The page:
This semester, I'm working as a teaching assistant in a non-Western religions course. A couple of weeks ago, the professor asked me to write a series of devotionals for the students, relevant to the ideas they would be discussing each week. So my task was to write Bible-based devotions for students at a Christian university who are studying non-Christian religions. Fun, right? It was. So I thought I'd take a few days and share some of these devotionals in this space.
There is, of course, a tremendous interest in Islam as it continues to become a large player on the world stage. And when we talk about Islam from a biblical perspective, there are really a couple of things we need to look at - one which helps us to understand Islam, and one which draws us deeper into the heart of God.
Islam is the great untold story of our Christian Bible. It traces its roots all the way back to the early chapters of Genesis, to Abraham himself. You may remember part of this story. Abraham is promised a child by God, a son who will be an heir. Abraham himself will be the father of many nations. But it's taking a little longer than Abraham and Sarah would like, so they enlist Sarah's maidservant, Hagar, to become a surrogate. She then gives birth to Ishmael, Abraham's first-born son.
It's easy for us, at this point, to skip ahead through the Ishmael narratives until Sarah has her own son, Isaac, and then we start really engaging with the story of Abraham. But that's a mistake. Because between Ishmael and Isaac, something interesting happens: God makes a covenant with Abraham.
Yes, Ishmael is a young man and Isaac is still only a promise when God initiates the covenant ritual of circumcision among Abraham, his household, and his descendants. Which means...Ishmael is part of this covenant. Ishmael is the son who is circumcised with his father. He witnesses first-hand, and participates in, this new thing that God has called Abraham to do.
So when Muslims say that they have this ultimate, important relationship with God, they're right. They do. They were there at the sealing of the covenant. They were circumcised along with Abraham. They were part of this thing that Isaac would never understand in exactly the same way. They're there when God starts doing this new thing. And they're still talking about this new thing God is doing. The image of God that stems from this may be quite the diversion from the image of God that comes through Isaac for Christians, but that doesn't mean their claim is illegitimate. They are, indeed, children of Ishmael, descendants of Abraham.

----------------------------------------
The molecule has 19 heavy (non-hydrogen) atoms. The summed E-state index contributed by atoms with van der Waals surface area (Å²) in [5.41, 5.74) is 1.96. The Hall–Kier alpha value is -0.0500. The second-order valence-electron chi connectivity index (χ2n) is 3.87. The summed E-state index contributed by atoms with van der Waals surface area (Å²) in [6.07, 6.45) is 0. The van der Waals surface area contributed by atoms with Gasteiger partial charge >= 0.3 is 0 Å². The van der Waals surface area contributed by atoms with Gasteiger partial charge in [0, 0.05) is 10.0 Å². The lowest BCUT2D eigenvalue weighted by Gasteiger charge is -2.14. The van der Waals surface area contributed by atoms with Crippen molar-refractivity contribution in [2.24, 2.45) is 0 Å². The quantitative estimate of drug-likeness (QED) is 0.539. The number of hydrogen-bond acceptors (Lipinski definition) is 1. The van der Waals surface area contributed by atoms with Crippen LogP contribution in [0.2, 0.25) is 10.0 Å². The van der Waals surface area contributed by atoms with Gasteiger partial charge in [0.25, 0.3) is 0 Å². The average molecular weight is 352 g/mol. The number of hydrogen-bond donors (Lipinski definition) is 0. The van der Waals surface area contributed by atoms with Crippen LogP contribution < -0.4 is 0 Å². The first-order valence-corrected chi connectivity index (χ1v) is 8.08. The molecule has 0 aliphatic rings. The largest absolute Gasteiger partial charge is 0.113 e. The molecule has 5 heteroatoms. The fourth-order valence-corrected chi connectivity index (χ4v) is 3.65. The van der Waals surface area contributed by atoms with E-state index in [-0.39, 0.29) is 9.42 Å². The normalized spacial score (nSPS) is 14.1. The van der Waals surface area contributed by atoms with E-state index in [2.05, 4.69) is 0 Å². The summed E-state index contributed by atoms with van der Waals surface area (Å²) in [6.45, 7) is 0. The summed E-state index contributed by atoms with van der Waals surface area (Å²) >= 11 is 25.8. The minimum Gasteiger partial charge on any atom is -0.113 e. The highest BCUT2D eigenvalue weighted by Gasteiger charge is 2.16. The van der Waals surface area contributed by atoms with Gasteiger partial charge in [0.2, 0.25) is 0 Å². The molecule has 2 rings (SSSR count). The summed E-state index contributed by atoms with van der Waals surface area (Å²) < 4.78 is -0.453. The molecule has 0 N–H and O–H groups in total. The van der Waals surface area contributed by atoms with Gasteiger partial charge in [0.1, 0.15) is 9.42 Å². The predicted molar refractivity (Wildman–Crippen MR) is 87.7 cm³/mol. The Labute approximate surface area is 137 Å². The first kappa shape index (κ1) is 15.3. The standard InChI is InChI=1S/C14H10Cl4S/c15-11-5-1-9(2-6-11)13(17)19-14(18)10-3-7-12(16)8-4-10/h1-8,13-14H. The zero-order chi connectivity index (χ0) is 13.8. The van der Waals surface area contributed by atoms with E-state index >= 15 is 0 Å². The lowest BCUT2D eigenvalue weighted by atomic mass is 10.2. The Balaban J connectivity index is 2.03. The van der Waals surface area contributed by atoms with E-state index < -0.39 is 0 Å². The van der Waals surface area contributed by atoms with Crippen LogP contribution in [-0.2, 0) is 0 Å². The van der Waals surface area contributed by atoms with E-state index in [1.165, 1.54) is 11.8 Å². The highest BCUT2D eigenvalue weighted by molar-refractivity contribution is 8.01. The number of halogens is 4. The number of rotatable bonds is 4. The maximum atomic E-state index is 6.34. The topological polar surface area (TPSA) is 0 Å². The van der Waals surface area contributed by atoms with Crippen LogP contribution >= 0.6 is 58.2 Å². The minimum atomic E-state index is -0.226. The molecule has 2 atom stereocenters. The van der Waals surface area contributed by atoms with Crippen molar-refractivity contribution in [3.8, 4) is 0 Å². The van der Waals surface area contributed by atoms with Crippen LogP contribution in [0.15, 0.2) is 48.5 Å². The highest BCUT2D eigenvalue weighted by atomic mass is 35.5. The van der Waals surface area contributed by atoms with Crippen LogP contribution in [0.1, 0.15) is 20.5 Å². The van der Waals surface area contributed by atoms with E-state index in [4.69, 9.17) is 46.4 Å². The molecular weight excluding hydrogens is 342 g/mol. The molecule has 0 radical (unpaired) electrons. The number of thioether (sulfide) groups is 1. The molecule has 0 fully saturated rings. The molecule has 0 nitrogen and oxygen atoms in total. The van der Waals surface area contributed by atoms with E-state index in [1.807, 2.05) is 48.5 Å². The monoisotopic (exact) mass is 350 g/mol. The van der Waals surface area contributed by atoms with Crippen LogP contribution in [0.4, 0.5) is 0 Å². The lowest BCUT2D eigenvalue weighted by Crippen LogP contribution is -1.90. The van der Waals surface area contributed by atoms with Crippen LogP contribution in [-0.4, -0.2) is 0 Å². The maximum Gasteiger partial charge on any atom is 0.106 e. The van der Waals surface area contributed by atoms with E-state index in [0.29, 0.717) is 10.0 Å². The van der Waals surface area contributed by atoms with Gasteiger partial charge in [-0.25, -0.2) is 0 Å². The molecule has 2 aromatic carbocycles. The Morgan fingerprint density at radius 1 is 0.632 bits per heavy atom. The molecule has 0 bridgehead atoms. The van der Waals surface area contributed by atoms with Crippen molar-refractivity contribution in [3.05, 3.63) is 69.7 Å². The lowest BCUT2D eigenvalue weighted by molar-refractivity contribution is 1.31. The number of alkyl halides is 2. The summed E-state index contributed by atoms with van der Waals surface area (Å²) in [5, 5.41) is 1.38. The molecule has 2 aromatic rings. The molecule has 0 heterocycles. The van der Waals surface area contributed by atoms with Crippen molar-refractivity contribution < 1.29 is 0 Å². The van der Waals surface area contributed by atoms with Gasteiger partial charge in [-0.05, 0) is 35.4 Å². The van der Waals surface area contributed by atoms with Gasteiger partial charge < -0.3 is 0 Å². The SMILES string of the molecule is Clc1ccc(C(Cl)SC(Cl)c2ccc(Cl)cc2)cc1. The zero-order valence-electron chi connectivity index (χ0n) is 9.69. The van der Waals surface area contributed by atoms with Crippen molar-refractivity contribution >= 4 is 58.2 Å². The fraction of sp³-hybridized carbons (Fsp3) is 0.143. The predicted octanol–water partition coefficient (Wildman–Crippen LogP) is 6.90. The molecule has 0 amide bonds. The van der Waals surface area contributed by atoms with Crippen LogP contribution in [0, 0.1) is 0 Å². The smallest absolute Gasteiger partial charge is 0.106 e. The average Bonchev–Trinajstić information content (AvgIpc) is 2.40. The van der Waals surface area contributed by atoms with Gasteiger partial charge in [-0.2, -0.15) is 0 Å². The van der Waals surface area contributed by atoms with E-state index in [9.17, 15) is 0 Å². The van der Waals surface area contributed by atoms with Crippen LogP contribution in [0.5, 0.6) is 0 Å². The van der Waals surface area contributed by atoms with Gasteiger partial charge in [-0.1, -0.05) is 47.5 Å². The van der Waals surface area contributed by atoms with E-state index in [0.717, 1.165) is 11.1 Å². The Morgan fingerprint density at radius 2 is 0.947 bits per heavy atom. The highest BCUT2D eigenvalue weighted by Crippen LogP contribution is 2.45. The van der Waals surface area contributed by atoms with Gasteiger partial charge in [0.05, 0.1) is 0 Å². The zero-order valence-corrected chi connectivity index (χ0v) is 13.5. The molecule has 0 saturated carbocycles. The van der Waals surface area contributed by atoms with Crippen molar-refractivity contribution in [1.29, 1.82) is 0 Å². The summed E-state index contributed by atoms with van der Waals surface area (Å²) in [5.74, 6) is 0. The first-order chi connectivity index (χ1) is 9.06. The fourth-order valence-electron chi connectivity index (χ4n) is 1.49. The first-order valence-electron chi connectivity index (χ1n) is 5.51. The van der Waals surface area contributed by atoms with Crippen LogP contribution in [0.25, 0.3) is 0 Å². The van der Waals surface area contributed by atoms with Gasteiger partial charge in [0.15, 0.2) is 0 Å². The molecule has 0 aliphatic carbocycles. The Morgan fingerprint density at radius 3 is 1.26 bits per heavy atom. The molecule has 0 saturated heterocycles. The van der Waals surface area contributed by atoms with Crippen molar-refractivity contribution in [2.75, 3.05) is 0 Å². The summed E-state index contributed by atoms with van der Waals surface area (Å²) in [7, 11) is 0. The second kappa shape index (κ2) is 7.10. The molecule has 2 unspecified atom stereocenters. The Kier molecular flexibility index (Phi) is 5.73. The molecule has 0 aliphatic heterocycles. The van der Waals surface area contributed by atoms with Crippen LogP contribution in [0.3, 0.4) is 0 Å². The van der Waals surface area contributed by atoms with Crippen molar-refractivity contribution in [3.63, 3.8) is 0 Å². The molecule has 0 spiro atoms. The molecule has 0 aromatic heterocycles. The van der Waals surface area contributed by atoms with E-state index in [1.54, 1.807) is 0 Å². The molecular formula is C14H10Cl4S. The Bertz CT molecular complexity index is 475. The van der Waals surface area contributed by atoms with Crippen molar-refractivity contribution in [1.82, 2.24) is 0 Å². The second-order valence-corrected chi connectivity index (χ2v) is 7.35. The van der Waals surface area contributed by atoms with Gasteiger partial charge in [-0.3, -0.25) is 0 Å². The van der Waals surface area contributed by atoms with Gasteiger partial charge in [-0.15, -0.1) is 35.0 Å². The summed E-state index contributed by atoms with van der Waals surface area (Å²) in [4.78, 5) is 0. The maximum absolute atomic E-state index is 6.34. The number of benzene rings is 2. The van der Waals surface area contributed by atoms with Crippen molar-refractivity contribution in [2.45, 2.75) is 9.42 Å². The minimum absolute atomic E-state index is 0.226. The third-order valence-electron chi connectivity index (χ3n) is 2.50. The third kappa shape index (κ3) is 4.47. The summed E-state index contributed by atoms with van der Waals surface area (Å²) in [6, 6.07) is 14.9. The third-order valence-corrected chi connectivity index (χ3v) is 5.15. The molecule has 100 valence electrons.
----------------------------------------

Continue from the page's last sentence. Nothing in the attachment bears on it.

The very same Abraham.
This gives us a little background on the bold claims of Islam. Now, when we keep reading Ishmael's story, we come necessarily to the moment when Ishmael is sent away with his mother, Hagar. Sarah has become jealous and demanded that Abraham send away his firstborn for the sake of his promised son, Isaac, and he does so. This story will draw us deeper into the heart of God.
Abraham was not a poor man; he had a great richness of resources. But he essentially sends the maidservant and his son away with little more than a snack. No livestock. No goods. No servants. Nothing but a little bite to eat and a little bit of water. As they travel further and further away from Abraham's land in search of a place to settle, the rations run out with no home in sight. Hagar begins to mourn. She leaves her son and goes a short distance away from him so that she doesn't have to watch him die...and so that he doesn't have to watch her do the same.
It's heartbreaking. (And, I must say, a poignant reminder for us, as Christians, who are often so tempted to send others away with little more than a snack when we have such great wealth of mercy, grace, and love within us.)
But when she looks up, she sees an oasis. Fresh water. Living water. A new hope. She takes the boy and goes running to respite.
And isn't this just what our God is like?
I think sometimes, we're upset that God doesn't seem to give us enough to get us from point A to point B. We feel like we run out of everything we need in the middle of our journey. We get halfway there, and then we feel stuck. Like we can't possibly go another step, like maybe there's not another step even to take, like there's no such place any more as home. We're going nowhere, and maybe...we've arrived.
Then God shows up at just the right time. Just when we feel that we don't have enough to make it all the way, just when we feel like God doesn't love us, we discover just how much He loves us. He gives us just enough to get us to the middle of nowhere and then, when our hope has all but died, He shows Himself once more and provides an oasis - living water and a new hope. It's the story of Ishmael and Hagar. And it's the story of us.
Because it's the story of God.
So when we talk about Islam, we must look deeply into the story of Ishmael. It is in this story that we find the roots of this religion that, now more than ever, is shaping the landscape of the world that we live in, and it is in this story that we are drawn deeper into the heart of God. Ishmael, then, has much to say to us. Then...and now. The question is: are we listening?